From a previous and unrelated project a couple of Zubax Robotics Orel 20 were available so the vendor provided ESC was swiftly replaced by one from Zubax. The Orel 20 has the added benefit that this electronic speed controller can be controlled via OpenCyphal/CAN (compared to default PWM of the other ESC) which allowed us to use one CAN network to control all the robots sensors and actuators (more on that later).

Zubax Robotics Orel 20 electronic speed controller used for driving the hydraulic pumps brushless motor
Zubax Robotics Orel 20 electronic speed controller used for driving the hydraulic pumps brushless motor

With the Orel 20 we were now able to successfully drive the hydraulic pump, allowing us to extend a retract the tibia cylinder of a single leg:

T – 45 days: Wiring the RS485 Dynamixel bus and mounting servo horns

The Dynamixel MX-28AR smart servos were linked together with a 4-wire cable that had power and ground, as well as the RS485 differential data lines (D+ and D-). Two more Dynamixel MX-28AR smart servos were added and linked to the RS485 network so that the L3X-Z camera head could be controlled by pan and tilt.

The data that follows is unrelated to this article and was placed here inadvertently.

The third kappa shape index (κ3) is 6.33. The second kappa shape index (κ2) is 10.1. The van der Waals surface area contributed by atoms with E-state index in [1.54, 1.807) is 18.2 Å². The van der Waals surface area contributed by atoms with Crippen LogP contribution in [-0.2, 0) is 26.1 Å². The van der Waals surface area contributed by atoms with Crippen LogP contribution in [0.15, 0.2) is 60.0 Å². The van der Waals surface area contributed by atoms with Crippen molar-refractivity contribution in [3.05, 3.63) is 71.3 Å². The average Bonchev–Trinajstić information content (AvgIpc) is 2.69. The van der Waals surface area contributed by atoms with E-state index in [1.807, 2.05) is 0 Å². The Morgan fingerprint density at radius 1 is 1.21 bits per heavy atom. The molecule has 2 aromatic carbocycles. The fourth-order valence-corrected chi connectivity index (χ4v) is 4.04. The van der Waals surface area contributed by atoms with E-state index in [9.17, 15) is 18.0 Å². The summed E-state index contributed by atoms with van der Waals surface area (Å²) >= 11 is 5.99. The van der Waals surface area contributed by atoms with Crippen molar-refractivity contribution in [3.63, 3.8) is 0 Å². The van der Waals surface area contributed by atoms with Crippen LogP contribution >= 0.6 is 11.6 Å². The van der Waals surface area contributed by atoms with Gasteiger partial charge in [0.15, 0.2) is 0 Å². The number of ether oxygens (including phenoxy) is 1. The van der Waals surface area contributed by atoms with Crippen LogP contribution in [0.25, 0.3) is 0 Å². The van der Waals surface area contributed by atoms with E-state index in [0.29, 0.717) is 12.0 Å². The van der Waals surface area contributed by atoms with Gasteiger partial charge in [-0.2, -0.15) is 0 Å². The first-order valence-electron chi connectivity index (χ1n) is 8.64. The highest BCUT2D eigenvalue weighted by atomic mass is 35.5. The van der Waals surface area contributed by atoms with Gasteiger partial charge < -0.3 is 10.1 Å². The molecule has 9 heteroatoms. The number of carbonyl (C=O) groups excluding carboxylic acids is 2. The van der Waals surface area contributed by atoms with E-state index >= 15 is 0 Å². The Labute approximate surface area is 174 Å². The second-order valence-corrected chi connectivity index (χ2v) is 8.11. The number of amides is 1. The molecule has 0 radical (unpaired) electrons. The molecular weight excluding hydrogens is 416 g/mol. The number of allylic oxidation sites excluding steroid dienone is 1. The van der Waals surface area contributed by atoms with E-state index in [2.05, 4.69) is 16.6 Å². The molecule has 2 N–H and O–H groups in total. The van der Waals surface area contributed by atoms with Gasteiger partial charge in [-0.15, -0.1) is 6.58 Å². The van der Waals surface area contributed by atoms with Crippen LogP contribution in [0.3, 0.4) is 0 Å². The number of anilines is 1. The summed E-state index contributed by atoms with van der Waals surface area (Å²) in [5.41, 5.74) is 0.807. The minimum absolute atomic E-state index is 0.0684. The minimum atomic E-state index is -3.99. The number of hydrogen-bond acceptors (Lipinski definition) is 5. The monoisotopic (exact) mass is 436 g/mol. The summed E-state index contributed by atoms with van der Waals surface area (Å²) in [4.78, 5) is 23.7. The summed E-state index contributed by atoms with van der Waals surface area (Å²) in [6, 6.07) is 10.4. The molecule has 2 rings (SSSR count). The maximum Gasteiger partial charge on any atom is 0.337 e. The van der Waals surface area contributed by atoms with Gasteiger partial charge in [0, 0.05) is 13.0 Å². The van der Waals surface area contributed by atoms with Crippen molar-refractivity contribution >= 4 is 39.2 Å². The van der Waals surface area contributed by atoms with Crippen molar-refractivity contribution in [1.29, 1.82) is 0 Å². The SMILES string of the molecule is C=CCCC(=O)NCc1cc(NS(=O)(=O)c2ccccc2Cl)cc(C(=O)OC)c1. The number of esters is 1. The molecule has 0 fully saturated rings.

Daisy-chaining the Dynamixel MX-28AR smart servos
Daisy-chaining the Dynamixel MX-28AR smart servos, along with two extra MX-28AR for the robot’s camera head’s pan/tilt control

A very flexible USB-C cable was used to connect the Cooltech WTF-CCG3PA V3 LiFePo-to-USB-C converter to the Raspberry Pi 4.

Cooltech WTF-CCG3PA V3 LiFePo-to-USB-C converter to power the Raspberry Pi 4
The Raspberry Pi 4 and the Cooltech WTF-CCG3PA_V3 are connected by a highly flexible USB-C cable.

The Robotis U2D2 Power Hub will be directly connected to the 4-cell main LiFePo battery to supply the power required for the servos to operate properly. A black/red cable terminating in an Anderson PowerPole connector was attached to the board to accomplish this.

Robotis U2D2 USB-to-RS485 converter and Robotis U2D2 Power Hub
A close-up view of the Robotis U2D2 USB-to-RS485 converter and Robotis U2D2 Power Hub directly connecting the main battery with MX-28AR smart servos

Finally, here’s a close-up view of one of the two hydraulic valve blocks:

6-port hydraulic valve blocks used for extending and retracting the 12 hydraulic cylinders
Two 6-port hydraulic valve blocks used for extending and retracting the 12 hydraulic cylinders powering the hexapod’s femur and tibia

T – 40 days: Assembly of legs with custom milled shafts

After the custom-made shafts arrived, it was time to assemble each of the robot’s legs. Robert Hahn, OE3BHC, kindly contributed his time and expertise in painstakingly manufacturing those shafts on a small lathe as a volunteer contribution. The image below depicts the first leg assembled with custom shafts rather than screws.

Use custom-made shafts to assemble the hexapod leg.
A hexapod leg constructed with specially made shafts

When you look at a fully assembled leg from the top, you can see how many small parts were needed to make sure the joints worked well:

A detailed glimpse into the many intricated parts that make up a leg of L3X-Z.